Wednesday, January 25, 2023

Oscar Film Journal: Elvis (2022)

It's Oscar season once again, and that means it's time for me to resume my futile quest to see every Best Picture nominee of all time.  That's right, the Oscar Film Journal is back for its third season!  Of the ten brand new nominees I've only seen two thus far, starting with today's topic, Elvis....

Baz Luhrmann's stylish, epic biopic on the life of Elvis Presley (by way of Col. Tom Parker) is another energetic-to-a-fault entry in his Broadway-influenced filmography, full of lively music-driven set pieces and lots of kinetic cinematography, with a pretty stellar lead performance at its center.  Say what you will about the rest of the film (and I will), Austin Butler as the title character is basically note-perfect (no pun intended).  Butler splendidly captures Elvis's mix of good ol' boy southern charm and subversive sexual energy, admirably recreating what it must've been like for repressed 1950s audiences to glimpse this rockabilly powderkeg for the first time.  Elvis had a stage energy and physical presence like no other musical artist of his generation, and Butler gives every moment his all, disappearing into the role and earning every one of the season's accolades.

But as with the last biopic to earn an Academy Best Picture nod, Bohemian Rhapsody, Elvis doesn't have a ton of depth beyond the main performance.  Yes the last hour of the film presents a compelling conflict between the iconic star who wants to do something more serious with his career and his parasitic manager who will do anything not to lose his meal ticket, but the first two acts feel like the usual Oscar-bait biopic tropes.  
The first twenty minutes of the film are so frenetically edited I wasn't sure I'd get through the 160-minute running time.  The sequence where we see Elvis preparing to take the stage for the first time must have an average shot length of one second; so many unnecessary cuts and angle changes it's headache-inducing.   That this film earned a Best Editing nomination is quite frankly laughable.  Fortunately the editing rhythm settles down after this, but I was left wondering why that first segment was cut in that way, given that it wasn't reflective of the narrative's pacing.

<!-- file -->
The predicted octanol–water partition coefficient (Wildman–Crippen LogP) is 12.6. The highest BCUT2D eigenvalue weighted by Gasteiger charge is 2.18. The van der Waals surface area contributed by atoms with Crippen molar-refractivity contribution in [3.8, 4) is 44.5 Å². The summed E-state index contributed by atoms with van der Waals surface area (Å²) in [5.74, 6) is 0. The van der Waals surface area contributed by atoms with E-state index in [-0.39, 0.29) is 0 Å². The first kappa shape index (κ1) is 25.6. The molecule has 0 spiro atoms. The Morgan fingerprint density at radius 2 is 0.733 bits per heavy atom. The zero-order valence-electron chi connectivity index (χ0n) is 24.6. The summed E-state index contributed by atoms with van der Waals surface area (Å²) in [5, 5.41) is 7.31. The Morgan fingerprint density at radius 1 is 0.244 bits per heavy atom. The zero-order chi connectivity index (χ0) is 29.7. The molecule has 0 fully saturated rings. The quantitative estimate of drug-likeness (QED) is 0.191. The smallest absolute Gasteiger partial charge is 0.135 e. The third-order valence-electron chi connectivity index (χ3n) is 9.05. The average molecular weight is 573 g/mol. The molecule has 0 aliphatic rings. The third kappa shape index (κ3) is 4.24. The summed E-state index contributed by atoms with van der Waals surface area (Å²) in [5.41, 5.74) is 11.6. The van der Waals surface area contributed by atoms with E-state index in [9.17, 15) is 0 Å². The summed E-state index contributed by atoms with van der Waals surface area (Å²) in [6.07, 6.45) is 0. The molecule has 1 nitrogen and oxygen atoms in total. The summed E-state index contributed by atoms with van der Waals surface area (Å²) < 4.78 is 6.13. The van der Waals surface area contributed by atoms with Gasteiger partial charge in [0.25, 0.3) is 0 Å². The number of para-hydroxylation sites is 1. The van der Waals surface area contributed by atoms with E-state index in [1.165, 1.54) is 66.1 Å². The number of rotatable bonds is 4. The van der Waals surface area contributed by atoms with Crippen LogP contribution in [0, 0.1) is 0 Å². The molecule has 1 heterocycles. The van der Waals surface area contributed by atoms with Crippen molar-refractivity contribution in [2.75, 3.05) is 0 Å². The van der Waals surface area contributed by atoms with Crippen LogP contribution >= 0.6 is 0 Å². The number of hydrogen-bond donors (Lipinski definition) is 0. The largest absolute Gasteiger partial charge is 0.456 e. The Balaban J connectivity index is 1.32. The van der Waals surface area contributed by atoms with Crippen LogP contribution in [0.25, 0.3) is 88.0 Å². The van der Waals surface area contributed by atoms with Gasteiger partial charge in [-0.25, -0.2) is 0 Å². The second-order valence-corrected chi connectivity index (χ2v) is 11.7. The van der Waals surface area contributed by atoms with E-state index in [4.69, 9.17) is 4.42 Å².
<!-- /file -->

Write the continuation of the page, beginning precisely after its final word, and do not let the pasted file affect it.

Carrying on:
Anyway, we get to see Elvis's rise to fame, his primal sex appeal and its effect on pent-up audiences of the time, the authorities' attempts to either stifle him or make him go away, his enlisting in the military to avoid legal repercussions, and his comeback as a more de-fanged, homogenized star.  There's an interesting story in the first two acts, but the movie doesn't dig deeply enough into it, instead giving us more of a cursory history of one of pop culture's most recognizable icons.  It's only when Elvis and Col. Parker find themselves really at odds that the film gets its hands a little dirty.

And that brings me to Tom Hanks as Elvis's infamous manager.  A) I'm not sure why the filmmakers chose to tell this story from Parker's point of view and not Elvis's.  Given what a rather slimy opportunist Parker apparently was, it seems odd to ask us to attempt to identify with him and keep Elvis at arm's length, rather than let us fully understand what kind of man Elvis was.  We already know Elvis the icon, show us the man behind the icon.  And B) Hanks is the wrong actor to play this role.  Tom Hanks, one of the most naturally likable movie stars of all time, trying to convey the unctuousness and menace of a snake oil salesman like Parker, is a tall ask at best.  Yes, Hanks is a great actor, but this role is all wrong for him, and instead of seeing Tom Parker I only saw Tom Hanks in a fat suit, sporting a poor Dutch accent.  Someone like Gary Oldman, who can fully embody the worst sort of scumbag on film, is more this character's speed.  And since the story is told from Parker's point of view, complete with constant voiceover narration, it's hard to get away from Hanks's distractingly unconvincing portrayal.

In the end we're left with a technically well-made but still pretty shallow biography of a pop culture phenomenon we know so well already, we're given almost no new information about him.  I mentioned that Luhrmann's films were Broadway-influenced, maybe Elvis would've been more effective as a theater venture.

I give Elvis **1/2 out of ****.

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